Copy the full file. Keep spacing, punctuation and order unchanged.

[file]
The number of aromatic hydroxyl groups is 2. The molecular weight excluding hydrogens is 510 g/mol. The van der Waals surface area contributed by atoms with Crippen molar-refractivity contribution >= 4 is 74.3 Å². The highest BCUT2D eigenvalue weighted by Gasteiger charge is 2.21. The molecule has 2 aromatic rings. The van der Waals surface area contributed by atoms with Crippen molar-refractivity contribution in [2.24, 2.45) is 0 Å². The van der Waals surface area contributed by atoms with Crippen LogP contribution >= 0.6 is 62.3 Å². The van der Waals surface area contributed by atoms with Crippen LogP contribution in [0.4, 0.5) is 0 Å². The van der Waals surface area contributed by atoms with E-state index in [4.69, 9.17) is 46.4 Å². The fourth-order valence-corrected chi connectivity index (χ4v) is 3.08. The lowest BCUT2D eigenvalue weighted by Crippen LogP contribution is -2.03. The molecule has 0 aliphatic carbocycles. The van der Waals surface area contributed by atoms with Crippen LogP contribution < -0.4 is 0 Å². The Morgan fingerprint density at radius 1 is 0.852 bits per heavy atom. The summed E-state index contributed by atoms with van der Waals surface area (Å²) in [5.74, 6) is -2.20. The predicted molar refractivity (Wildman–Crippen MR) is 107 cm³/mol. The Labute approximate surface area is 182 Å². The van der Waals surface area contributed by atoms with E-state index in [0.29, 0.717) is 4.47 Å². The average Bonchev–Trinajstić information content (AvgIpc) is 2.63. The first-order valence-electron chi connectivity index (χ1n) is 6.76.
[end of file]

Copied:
The number of aromatic hydroxyl groups is 2. The molecular weight excluding hydrogens is 510 g/mol. The van der Waals surface area contributed by atoms with Crippen molar-refractivity contribution >= 4 is 74.3 Å². The highest BCUT2D eigenvalue weighted by Gasteiger charge is 2.21. The molecule has 2 aromatic rings. The van der Waals surface area contributed by atoms with Crippen molar-refractivity contribution in [2.24, 2.45) is 0 Å². The van der Waals surface area contributed by atoms with Crippen LogP contribution >= 0.6 is 62.3 Å². The van der Waals surface area contributed by atoms with Crippen LogP contribution in [0.4, 0.5) is 0 Å². The van der Waals surface area contributed by atoms with E-state index in [4.69, 9.17) is 46.4 Å². The fourth-order valence-corrected chi connectivity index (χ4v) is 3.08. The lowest BCUT2D eigenvalue weighted by Crippen LogP contribution is -2.03. The molecule has 0 aliphatic carbocycles. The van der Waals surface area contributed by atoms with Crippen LogP contribution < -0.4 is 0 Å². The Morgan fingerprint density at radius 1 is 0.852 bits per heavy atom. The summed E-state index contributed by atoms with van der Waals surface area (Å²) in [5.74, 6) is -2.20. The predicted molar refractivity (Wildman–Crippen MR) is 107 cm³/mol. The Labute approximate surface area is 182 Å². The van der Waals surface area contributed by atoms with E-state index in [0.29, 0.717) is 4.47 Å². The average Bonchev–Trinajstić information content (AvgIpc) is 2.63. The first-order valence-electron chi connectivity index (χ1n) is 6.76.